• Reasonable and necessary adoption fees
  • Court costs and attorney fees
  • Traveling expenses (including amounts spent for meals and lodging while away from home)
  • Other expenses that are directly related to and for the principal purpose of the legal adoption of an eligible child.

How Much is the Adoption Tax Credit?

The credit is per child, the maximum that can be claimed depends on the number of children adopted. The credit adjusts for inflation every year. For 2017, the credit is $13,570 per child non-refundable*
*Nonrefundable means the tax credit is limited to the taxpayer’s tax liability for that year. However, any credit in excess of the tax liability may be carried forward for up to five years.

When Can the Adoption Tax Credit be Taken?

For domestic adoptions, (a child who is a citizen or resident of the U.S. or its possessions before the adoption effort begins):

  • Qualified adoption expenses paid before the year the adoption becomes final are allowable as a credit for the tax year following the year of payment (even if the adoption is never finalized, and even if an eligible child was never identified).
  • Qualified adoption expenses paid during or after the year the adoption becomes final are allowable as a credit for the year of payment.
  • Eligible tax credit amounts claimed, but not redeemable due to the taxpayer’s tax liability being less than the value of the tax credit, can roll over to the following year (up to 5 years).

What are Some of the Limitations of the Adoption Tax Credit?

The income limit on the adoption credit is based on the taxpayer’s modified adjusted gross income (MAGI).

  • If your MAGI amount is below $203,540 for 2017, your credit will not be affected
  • If your MAGI amount for 2017 falls between $203,540 and $243,539 will be subject to a phase-out reduction
  • Taxpayers with income in excess of $243,539 are not eligible to receive any adoption tax credit from the federal government

The dollar limits for any single adoption effort is:

  • The maximum cumulative Adoption Tax Credit claimed for any single adoption effort cannot exceed the maximum value of the Adoption Tax Credit for the year the adoption becomes final. For example:
    • If an adoption became final in 2017;
    • And a $3,000 credit was claimed 2016 for qualified expensed incurred in 2015 in connection with the 2017 adoption;
    • Then the maximum credit that can be claimed in 2017 is $10,570
      (2017:$13,570 dollar limit, less $3,000 of qualified adoption expenses claimed previously)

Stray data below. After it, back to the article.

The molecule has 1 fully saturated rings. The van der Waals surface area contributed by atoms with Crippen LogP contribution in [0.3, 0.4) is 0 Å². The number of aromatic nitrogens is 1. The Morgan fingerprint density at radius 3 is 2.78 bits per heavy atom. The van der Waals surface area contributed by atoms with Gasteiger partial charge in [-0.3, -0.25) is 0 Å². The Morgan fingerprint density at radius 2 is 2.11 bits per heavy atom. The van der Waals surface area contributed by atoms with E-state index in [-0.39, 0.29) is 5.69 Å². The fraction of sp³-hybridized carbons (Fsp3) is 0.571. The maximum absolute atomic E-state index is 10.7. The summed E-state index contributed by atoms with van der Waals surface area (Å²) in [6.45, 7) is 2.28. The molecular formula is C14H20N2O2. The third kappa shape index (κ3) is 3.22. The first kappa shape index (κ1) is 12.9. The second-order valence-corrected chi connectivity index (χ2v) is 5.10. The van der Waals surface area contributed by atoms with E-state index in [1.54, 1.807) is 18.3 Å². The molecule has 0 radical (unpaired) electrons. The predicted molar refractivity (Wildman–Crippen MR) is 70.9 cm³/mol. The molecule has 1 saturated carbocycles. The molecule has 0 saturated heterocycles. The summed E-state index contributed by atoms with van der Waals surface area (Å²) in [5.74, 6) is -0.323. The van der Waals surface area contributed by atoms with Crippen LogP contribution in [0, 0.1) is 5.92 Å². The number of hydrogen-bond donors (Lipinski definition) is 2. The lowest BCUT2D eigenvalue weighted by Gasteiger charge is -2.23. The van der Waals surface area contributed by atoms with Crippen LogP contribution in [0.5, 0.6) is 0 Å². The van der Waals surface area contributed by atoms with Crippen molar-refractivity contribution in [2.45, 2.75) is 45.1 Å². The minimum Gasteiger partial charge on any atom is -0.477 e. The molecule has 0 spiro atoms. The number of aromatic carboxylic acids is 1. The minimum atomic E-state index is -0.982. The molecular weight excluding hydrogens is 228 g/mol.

Filing status limit – The filing status of Married Filing Separately is not eligible for the Adoption Tax Credit.

What if My Employer provides Adoption Assistance?

The taxpayer may be able to claim both the tax credit and an income exclusion for qualified expenses. However, you must claim any allowable exclusion before claiming any allowable credit. Expenses used for the exclusion reduce the qualified adoption expenses available for the credit. As a result, you can’t claim both a credit and an exclusion for the same expenses.

What if I Was Previously Eligible for the Adoption Tax Credit and Did Not Claim it in the Year of Eligibility?

A taxpayer may be eligible to file an amended return to claim the Adoption Tax Credit for previous years. Consult a qualified tax attorney, CPA or licensed tax professional to determine specific eligibility.

To learn more about the Adoption Tax Credit visit the IRS website at

To file for the Adoption Tax Credit complete Form 8839.pdf, Qualified Adoption Expenses, using  Form 8839 Instructions. 

The information contained in this article is for general knowledge purposes only. Individuals interested in claiming any tax credit should consult a qualified tax professional to determine specific eligibility and amounts.

To learn more about the adoption laws in North Carolina, click here.

Birth Mothers Talk About Placing Their Baby for Adoption

As we honor National Adoption Month, we take a moment to recognize birth mothers for the brave decisions they make. Hear the videos from Stephanie and Rebecca as they talk about placing their babies with families who are ready to adopt from A Child’s Hope.

We understand that women who are experiencing an unplanning pregnancy and considering adoption may feel uncertain and have questions to determine if this is the right decision for them and their unborn child. Having sufficient support and information during this time can be reassuring for anyone thinking about placing their baby for adoption.

To help birth mothers in their time of uncertainty, we have compiled some common questions and answers from birthmothers who have gone through the adoption process. If you are considering placing your baby for adoption, call our birthmother hotline and speak to one of our counselors today. Call (877) 890-4673.


Birth mothers Can Show Love to Their Child Placed for Adoption

Parker Herring, is a Board-Certified Family Law Attorney and Director of the NC-based adoption agency, A Child’s Hope. In this blog, she discusses the most frequent asked questions about adoption that she gets from birth mothers. Plus, shares many of her firsthand experiences as she’s adopted two children of her own.

Parker Herring Answers Questions About AdoptionOne of the questions about adoption I often hear from birth mothers is: